signature. They could design on paper even, using the shapes.
Different stores might have different assortments, but make sure they are
all the same thickness.
Glue onto any old wood - if I was doing the class, I would aim for the kids
to make prints that could be cut out and put on 4x6 notecards, so I would
get 1x4 from the home improvement center, which is 3/4" thick and 3 1/2"
wide - I would cut it into 5 1/2" long blocks and if they fill that 3 1/2" x
5 1/2" surface with cutouts, they'd have a nice print that could be cut out
and doublestick taped to a notecard - purchased or made from card stock
folded in half and trimmed. Or that size could be printed in the center of a
letter size paper to be trimmed for framing in a standard photo frame by
their proud parents. Making a set of 4 notecards and one on larger paper
to hang on the fridge reinforces the concept of being able to make multiple
prints - talking about book art kinda muddles that because THOSE
printmakers are designing to use that print one time for the book - so it isn't
really a true trad use of block printing but merely an art style in that case -
making multiple prints gets back to that original idea.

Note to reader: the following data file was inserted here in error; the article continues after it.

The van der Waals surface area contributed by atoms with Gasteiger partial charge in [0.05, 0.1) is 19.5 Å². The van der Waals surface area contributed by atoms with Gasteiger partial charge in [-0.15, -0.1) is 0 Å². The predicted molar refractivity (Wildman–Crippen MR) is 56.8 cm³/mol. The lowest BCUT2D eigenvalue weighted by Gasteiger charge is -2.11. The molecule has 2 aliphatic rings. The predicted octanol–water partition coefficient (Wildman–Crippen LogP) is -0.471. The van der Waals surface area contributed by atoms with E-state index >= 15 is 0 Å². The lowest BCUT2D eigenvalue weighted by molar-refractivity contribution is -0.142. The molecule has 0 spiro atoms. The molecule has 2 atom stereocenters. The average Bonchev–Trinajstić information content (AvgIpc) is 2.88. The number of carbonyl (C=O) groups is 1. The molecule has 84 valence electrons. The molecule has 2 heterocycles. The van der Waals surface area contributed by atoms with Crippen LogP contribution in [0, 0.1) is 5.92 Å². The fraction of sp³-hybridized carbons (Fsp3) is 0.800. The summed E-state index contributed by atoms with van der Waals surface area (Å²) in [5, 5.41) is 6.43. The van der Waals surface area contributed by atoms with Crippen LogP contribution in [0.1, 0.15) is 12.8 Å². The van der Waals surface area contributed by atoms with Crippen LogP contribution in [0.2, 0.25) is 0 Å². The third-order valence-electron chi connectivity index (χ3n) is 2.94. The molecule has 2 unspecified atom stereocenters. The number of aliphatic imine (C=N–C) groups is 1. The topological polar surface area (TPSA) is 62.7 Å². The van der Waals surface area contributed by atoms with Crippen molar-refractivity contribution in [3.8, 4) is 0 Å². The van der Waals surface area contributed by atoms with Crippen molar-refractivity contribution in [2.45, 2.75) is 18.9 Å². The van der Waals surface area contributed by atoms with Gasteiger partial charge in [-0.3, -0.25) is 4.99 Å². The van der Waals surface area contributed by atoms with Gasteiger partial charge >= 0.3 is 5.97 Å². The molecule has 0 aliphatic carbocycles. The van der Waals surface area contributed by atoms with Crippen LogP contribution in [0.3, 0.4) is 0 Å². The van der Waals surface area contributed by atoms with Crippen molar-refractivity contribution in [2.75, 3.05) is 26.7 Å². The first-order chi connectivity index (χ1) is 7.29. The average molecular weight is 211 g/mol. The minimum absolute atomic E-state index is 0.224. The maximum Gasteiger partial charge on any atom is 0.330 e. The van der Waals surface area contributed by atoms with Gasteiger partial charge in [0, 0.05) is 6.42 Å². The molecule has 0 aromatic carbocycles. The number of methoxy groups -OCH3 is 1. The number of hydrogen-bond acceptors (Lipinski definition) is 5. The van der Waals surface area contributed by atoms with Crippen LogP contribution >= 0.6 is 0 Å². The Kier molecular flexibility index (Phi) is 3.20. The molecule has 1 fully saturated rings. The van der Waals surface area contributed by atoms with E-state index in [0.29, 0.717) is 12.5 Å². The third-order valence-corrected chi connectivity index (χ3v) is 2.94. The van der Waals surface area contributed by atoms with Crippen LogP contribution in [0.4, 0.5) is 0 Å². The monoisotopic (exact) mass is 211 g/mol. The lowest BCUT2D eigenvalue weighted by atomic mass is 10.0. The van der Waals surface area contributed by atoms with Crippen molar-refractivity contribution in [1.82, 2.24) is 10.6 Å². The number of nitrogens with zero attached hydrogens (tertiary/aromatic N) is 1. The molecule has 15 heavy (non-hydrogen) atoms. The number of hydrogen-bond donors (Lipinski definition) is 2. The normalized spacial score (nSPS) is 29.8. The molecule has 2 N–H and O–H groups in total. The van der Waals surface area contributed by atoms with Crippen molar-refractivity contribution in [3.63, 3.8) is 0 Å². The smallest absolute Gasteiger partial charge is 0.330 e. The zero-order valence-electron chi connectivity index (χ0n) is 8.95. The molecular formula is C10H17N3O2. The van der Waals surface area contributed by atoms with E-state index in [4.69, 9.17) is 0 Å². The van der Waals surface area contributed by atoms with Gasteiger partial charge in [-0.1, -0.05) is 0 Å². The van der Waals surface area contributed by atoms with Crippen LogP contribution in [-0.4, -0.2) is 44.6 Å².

Use a very thin layer of wood glue - kids use too much to harp on them
about this point -and weight it all for a good 15 minutes to dry enough to
print from - a good time for a break or to let them read the books?
AND have some pre-made that are sort of generic for the kids who don't get
theirs made in time or make a tragic mistake so everyone has a block for
the printing part.
Older kids could even use push knives at this point to carve texture onto
the glued-down shapes - or you could just demonstrate some minimal carving
on a sample that you make with the shapes but let them get right to printing
them. If carving is something you wanted to touch on.
Don't know what your experience with kids' classes is, but ask them to
bring an old tshirt to wear so the don't get their clothes inky, and if anyone
forget, as least make them turn what they are wearing inside out. Take a
couple dark colored tshirts for the kid who shows up in a logo polo and no
'paint shirt'. Dark colored but not black so that you can see if they have
a smear of ink on it and clean it up as best you can to keep it from being
'tracked' around the room.
And have some wet hand towels on a plate or tray at every table so they
can wipe off hand smears immediately so they don't track their inky hands
around all over. If you pack supplies in bins, bin lids work well for this.